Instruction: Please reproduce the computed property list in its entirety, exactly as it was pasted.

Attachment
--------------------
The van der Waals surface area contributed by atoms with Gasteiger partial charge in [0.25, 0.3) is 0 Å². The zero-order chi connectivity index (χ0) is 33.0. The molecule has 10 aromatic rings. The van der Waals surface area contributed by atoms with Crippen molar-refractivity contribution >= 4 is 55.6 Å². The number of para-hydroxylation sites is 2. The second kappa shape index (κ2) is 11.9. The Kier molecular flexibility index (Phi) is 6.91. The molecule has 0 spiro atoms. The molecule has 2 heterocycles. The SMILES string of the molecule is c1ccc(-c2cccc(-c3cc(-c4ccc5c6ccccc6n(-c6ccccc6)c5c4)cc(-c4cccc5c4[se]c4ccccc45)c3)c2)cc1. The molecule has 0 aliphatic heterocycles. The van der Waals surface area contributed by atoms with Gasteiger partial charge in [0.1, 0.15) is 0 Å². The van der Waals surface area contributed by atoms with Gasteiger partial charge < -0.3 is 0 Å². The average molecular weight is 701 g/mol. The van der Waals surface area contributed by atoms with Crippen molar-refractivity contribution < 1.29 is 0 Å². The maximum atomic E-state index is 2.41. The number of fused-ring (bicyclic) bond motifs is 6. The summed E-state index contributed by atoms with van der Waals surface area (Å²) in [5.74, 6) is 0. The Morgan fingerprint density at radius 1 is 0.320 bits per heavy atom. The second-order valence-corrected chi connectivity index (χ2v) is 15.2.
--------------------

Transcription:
The van der Waals surface area contributed by atoms with Gasteiger partial charge in [0.25, 0.3) is 0 Å². The zero-order chi connectivity index (χ0) is 33.0. The molecule has 10 aromatic rings. The van der Waals surface area contributed by atoms with Crippen molar-refractivity contribution >= 4 is 55.6 Å². The number of para-hydroxylation sites is 2. The second kappa shape index (κ2) is 11.9. The Kier molecular flexibility index (Phi) is 6.91. The molecule has 0 spiro atoms. The molecule has 2 heterocycles. The SMILES string of the molecule is c1ccc(-c2cccc(-c3cc(-c4ccc5c6ccccc6n(-c6ccccc6)c5c4)cc(-c4cccc5c4[se]c4ccccc45)c3)c2)cc1. The molecule has 0 aliphatic heterocycles. The van der Waals surface area contributed by atoms with Gasteiger partial charge in [0.1, 0.15) is 0 Å². The van der Waals surface area contributed by atoms with Gasteiger partial charge < -0.3 is 0 Å². The average molecular weight is 701 g/mol. The van der Waals surface area contributed by atoms with Crippen molar-refractivity contribution < 1.29 is 0 Å². The maximum atomic E-state index is 2.41. The number of fused-ring (bicyclic) bond motifs is 6. The summed E-state index contributed by atoms with van der Waals surface area (Å²) in [5.74, 6) is 0. The Morgan fingerprint density at radius 1 is 0.320 bits per heavy atom. The second-order valence-corrected chi connectivity index (χ2v) is 15.2.